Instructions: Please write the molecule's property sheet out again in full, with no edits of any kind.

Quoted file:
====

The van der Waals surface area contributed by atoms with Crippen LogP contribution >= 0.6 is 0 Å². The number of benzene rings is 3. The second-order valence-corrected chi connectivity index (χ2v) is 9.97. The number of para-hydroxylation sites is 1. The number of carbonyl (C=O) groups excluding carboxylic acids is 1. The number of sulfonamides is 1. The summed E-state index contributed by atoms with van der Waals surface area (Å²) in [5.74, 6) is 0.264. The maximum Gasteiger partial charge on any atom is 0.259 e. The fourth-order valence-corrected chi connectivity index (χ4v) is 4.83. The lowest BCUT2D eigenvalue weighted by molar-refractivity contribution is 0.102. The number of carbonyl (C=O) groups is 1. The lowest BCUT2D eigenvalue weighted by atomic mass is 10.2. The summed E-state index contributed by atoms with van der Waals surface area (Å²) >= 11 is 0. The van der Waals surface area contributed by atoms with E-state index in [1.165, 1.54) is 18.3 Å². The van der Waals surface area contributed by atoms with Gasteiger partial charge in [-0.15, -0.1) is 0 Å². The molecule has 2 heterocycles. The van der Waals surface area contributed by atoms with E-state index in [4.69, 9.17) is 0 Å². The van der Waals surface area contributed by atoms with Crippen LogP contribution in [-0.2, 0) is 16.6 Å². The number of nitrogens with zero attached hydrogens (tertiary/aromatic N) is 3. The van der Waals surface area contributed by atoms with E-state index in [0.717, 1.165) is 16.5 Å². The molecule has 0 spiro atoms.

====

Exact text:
The van der Waals surface area contributed by atoms with Crippen LogP contribution >= 0.6 is 0 Å². The number of benzene rings is 3. The second-order valence-corrected chi connectivity index (χ2v) is 9.97. The number of para-hydroxylation sites is 1. The number of carbonyl (C=O) groups excluding carboxylic acids is 1. The number of sulfonamides is 1. The summed E-state index contributed by atoms with van der Waals surface area (Å²) in [5.74, 6) is 0.264. The maximum Gasteiger partial charge on any atom is 0.259 e. The fourth-order valence-corrected chi connectivity index (χ4v) is 4.83. The lowest BCUT2D eigenvalue weighted by molar-refractivity contribution is 0.102. The number of carbonyl (C=O) groups is 1. The lowest BCUT2D eigenvalue weighted by atomic mass is 10.2. The summed E-state index contributed by atoms with van der Waals surface area (Å²) >= 11 is 0. The van der Waals surface area contributed by atoms with E-state index in [1.165, 1.54) is 18.3 Å². The van der Waals surface area contributed by atoms with Gasteiger partial charge in [-0.15, -0.1) is 0 Å². The molecule has 2 heterocycles. The van der Waals surface area contributed by atoms with E-state index in [4.69, 9.17) is 0 Å². The van der Waals surface area contributed by atoms with Crippen LogP contribution in [-0.2, 0) is 16.6 Å². The number of nitrogens with zero attached hydrogens (tertiary/aromatic N) is 3. The van der Waals surface area contributed by atoms with E-state index in [0.717, 1.165) is 16.5 Å². The molecule has 0 spiro atoms.